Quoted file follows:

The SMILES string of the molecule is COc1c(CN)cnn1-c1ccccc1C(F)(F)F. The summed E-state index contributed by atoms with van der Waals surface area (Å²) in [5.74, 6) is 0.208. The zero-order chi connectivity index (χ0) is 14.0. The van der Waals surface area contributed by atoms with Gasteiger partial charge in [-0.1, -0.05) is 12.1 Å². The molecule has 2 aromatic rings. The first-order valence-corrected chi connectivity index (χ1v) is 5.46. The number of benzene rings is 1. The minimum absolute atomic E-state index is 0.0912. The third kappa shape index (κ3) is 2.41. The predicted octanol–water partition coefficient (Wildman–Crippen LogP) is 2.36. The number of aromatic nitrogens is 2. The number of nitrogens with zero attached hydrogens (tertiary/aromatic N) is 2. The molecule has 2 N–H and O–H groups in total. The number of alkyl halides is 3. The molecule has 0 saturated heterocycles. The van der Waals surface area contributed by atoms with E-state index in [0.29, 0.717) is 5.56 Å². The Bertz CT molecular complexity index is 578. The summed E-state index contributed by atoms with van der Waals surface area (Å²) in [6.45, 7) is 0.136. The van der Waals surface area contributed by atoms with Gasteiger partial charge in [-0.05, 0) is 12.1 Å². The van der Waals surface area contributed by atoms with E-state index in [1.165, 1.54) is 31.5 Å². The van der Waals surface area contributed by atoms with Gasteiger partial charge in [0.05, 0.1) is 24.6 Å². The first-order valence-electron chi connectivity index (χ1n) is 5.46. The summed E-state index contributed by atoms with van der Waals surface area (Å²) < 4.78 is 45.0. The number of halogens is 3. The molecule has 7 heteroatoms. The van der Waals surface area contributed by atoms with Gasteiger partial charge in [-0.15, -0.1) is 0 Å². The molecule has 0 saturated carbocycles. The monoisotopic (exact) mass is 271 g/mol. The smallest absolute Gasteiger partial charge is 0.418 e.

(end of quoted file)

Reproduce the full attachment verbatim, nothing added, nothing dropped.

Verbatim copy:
The SMILES string of the molecule is COc1c(CN)cnn1-c1ccccc1C(F)(F)F. The summed E-state index contributed by atoms with van der Waals surface area (Å²) in [5.74, 6) is 0.208. The zero-order chi connectivity index (χ0) is 14.0. The van der Waals surface area contributed by atoms with Gasteiger partial charge in [-0.1, -0.05) is 12.1 Å². The molecule has 2 aromatic rings. The first-order valence-corrected chi connectivity index (χ1v) is 5.46. The number of benzene rings is 1. The minimum absolute atomic E-state index is 0.0912. The third kappa shape index (κ3) is 2.41. The predicted octanol–water partition coefficient (Wildman–Crippen LogP) is 2.36. The number of aromatic nitrogens is 2. The number of nitrogens with zero attached hydrogens (tertiary/aromatic N) is 2. The molecule has 2 N–H and O–H groups in total. The number of alkyl halides is 3. The molecule has 0 saturated heterocycles. The van der Waals surface area contributed by atoms with E-state index in [0.29, 0.717) is 5.56 Å². The Bertz CT molecular complexity index is 578. The summed E-state index contributed by atoms with van der Waals surface area (Å²) in [6.45, 7) is 0.136. The van der Waals surface area contributed by atoms with Gasteiger partial charge in [-0.05, 0) is 12.1 Å². The van der Waals surface area contributed by atoms with E-state index in [1.165, 1.54) is 31.5 Å². The van der Waals surface area contributed by atoms with Gasteiger partial charge in [0.05, 0.1) is 24.6 Å². The first-order valence-electron chi connectivity index (χ1n) is 5.46. The summed E-state index contributed by atoms with van der Waals surface area (Å²) < 4.78 is 45.0. The number of halogens is 3. The molecule has 7 heteroatoms. The van der Waals surface area contributed by atoms with Gasteiger partial charge in [-0.15, -0.1) is 0 Å². The molecule has 0 saturated carbocycles. The monoisotopic (exact) mass is 271 g/mol. The smallest absolute Gasteiger partial charge is 0.418 e.